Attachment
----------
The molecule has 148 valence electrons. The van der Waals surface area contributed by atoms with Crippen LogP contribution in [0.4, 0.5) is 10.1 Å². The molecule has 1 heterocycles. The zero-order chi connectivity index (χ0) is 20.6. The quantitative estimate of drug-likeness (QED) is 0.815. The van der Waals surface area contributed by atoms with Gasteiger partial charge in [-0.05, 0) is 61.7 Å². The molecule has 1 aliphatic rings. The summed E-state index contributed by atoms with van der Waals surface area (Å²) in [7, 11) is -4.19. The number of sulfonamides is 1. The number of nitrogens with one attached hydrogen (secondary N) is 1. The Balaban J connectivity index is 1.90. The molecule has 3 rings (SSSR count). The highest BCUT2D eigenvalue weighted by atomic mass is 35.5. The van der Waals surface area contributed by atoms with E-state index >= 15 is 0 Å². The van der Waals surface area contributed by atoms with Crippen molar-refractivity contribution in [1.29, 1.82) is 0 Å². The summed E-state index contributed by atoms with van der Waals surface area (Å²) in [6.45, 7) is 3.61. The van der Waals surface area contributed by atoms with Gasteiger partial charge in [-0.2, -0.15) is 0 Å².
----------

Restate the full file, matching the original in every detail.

The molecule has 148 valence electrons. The van der Waals surface area contributed by atoms with Crippen LogP contribution in [0.4, 0.5) is 10.1 Å². The molecule has 1 heterocycles. The zero-order chi connectivity index (χ0) is 20.6. The quantitative estimate of drug-likeness (QED) is 0.815. The van der Waals surface area contributed by atoms with Gasteiger partial charge in [-0.05, 0) is 61.7 Å². The molecule has 1 aliphatic rings. The summed E-state index contributed by atoms with van der Waals surface area (Å²) in [7, 11) is -4.19. The number of sulfonamides is 1. The number of nitrogens with one attached hydrogen (secondary N) is 1. The Balaban J connectivity index is 1.90. The molecule has 3 rings (SSSR count). The highest BCUT2D eigenvalue weighted by atomic mass is 35.5. The van der Waals surface area contributed by atoms with E-state index >= 15 is 0 Å². The van der Waals surface area contributed by atoms with Crippen molar-refractivity contribution in [1.29, 1.82) is 0 Å². The summed E-state index contributed by atoms with van der Waals surface area (Å²) in [6.45, 7) is 3.61. The van der Waals surface area contributed by atoms with Gasteiger partial charge in [-0.2, -0.15) is 0 Å².